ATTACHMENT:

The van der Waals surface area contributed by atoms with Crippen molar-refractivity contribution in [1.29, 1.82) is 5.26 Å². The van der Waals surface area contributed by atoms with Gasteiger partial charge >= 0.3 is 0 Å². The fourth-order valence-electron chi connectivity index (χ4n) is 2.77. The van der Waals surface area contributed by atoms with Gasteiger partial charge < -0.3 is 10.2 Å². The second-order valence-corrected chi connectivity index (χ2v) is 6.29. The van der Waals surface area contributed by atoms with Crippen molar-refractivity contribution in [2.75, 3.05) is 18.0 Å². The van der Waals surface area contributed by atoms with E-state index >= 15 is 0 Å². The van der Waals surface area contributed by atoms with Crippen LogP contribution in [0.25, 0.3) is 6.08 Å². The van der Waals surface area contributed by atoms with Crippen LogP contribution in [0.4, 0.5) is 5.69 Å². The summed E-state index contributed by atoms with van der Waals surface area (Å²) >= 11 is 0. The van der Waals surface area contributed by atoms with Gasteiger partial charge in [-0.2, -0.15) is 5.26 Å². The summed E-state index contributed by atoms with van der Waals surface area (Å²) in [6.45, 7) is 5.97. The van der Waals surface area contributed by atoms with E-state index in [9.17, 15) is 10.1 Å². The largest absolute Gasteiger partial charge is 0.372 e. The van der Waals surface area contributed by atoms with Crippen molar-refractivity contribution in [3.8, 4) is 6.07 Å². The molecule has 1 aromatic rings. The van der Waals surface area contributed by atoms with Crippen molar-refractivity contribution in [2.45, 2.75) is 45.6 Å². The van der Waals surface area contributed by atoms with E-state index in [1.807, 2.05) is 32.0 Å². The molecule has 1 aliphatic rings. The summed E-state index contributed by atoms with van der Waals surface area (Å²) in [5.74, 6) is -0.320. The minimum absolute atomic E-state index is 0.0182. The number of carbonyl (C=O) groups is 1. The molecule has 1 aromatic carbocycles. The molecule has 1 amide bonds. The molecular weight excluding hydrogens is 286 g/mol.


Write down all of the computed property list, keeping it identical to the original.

The van der Waals surface area contributed by atoms with Crippen molar-refractivity contribution in [1.29, 1.82) is 5.26 Å². The van der Waals surface area contributed by atoms with Gasteiger partial charge >= 0.3 is 0 Å². The fourth-order valence-electron chi connectivity index (χ4n) is 2.77. The van der Waals surface area contributed by atoms with Gasteiger partial charge < -0.3 is 10.2 Å². The second-order valence-corrected chi connectivity index (χ2v) is 6.29. The van der Waals surface area contributed by atoms with Crippen molar-refractivity contribution in [2.75, 3.05) is 18.0 Å². The van der Waals surface area contributed by atoms with E-state index >= 15 is 0 Å². The van der Waals surface area contributed by atoms with Crippen LogP contribution in [0.25, 0.3) is 6.08 Å². The van der Waals surface area contributed by atoms with Crippen LogP contribution in [0.4, 0.5) is 5.69 Å². The summed E-state index contributed by atoms with van der Waals surface area (Å²) >= 11 is 0. The van der Waals surface area contributed by atoms with Gasteiger partial charge in [-0.2, -0.15) is 5.26 Å². The summed E-state index contributed by atoms with van der Waals surface area (Å²) in [6.45, 7) is 5.97. The van der Waals surface area contributed by atoms with E-state index in [9.17, 15) is 10.1 Å². The largest absolute Gasteiger partial charge is 0.372 e. The van der Waals surface area contributed by atoms with Crippen molar-refractivity contribution in [3.8, 4) is 6.07 Å². The molecule has 1 aromatic rings. The van der Waals surface area contributed by atoms with Crippen molar-refractivity contribution in [2.45, 2.75) is 45.6 Å². The van der Waals surface area contributed by atoms with E-state index in [1.807, 2.05) is 32.0 Å². The molecule has 1 aliphatic rings. The summed E-state index contributed by atoms with van der Waals surface area (Å²) in [5.74, 6) is -0.320. The minimum absolute atomic E-state index is 0.0182. The number of carbonyl (C=O) groups is 1. The molecule has 1 aromatic carbocycles. The molecule has 1 amide bonds. The molecular weight excluding hydrogens is 286 g/mol.